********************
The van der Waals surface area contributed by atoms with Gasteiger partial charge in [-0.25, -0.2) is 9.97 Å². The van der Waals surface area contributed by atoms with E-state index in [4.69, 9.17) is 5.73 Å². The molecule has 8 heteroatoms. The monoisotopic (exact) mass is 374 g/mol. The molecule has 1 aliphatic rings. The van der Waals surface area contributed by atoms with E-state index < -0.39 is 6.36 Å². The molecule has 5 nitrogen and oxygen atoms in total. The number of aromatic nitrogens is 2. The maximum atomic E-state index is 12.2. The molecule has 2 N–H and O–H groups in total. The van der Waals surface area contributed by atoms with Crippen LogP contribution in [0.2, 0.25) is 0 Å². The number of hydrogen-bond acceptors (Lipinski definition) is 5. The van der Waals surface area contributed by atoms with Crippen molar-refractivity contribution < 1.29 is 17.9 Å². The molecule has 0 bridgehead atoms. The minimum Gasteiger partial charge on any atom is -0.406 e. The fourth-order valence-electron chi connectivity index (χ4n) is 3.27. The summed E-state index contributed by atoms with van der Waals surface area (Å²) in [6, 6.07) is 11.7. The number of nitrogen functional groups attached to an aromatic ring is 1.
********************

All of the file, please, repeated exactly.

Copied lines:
The van der Waals surface area contributed by atoms with Gasteiger partial charge in [-0.25, -0.2) is 9.97 Å². The van der Waals surface area contributed by atoms with E-state index in [4.69, 9.17) is 5.73 Å². The molecule has 8 heteroatoms. The monoisotopic (exact) mass is 374 g/mol. The molecule has 1 aliphatic rings. The van der Waals surface area contributed by atoms with E-state index < -0.39 is 6.36 Å². The molecule has 5 nitrogen and oxygen atoms in total. The number of aromatic nitrogens is 2. The maximum atomic E-state index is 12.2. The molecule has 2 N–H and O–H groups in total. The van der Waals surface area contributed by atoms with Crippen LogP contribution in [0.2, 0.25) is 0 Å². The number of hydrogen-bond acceptors (Lipinski definition) is 5. The van der Waals surface area contributed by atoms with Crippen molar-refractivity contribution < 1.29 is 17.9 Å². The molecule has 0 bridgehead atoms. The minimum Gasteiger partial charge on any atom is -0.406 e. The fourth-order valence-electron chi connectivity index (χ4n) is 3.27. The summed E-state index contributed by atoms with van der Waals surface area (Å²) in [6, 6.07) is 11.7. The number of nitrogen functional groups attached to an aromatic ring is 1.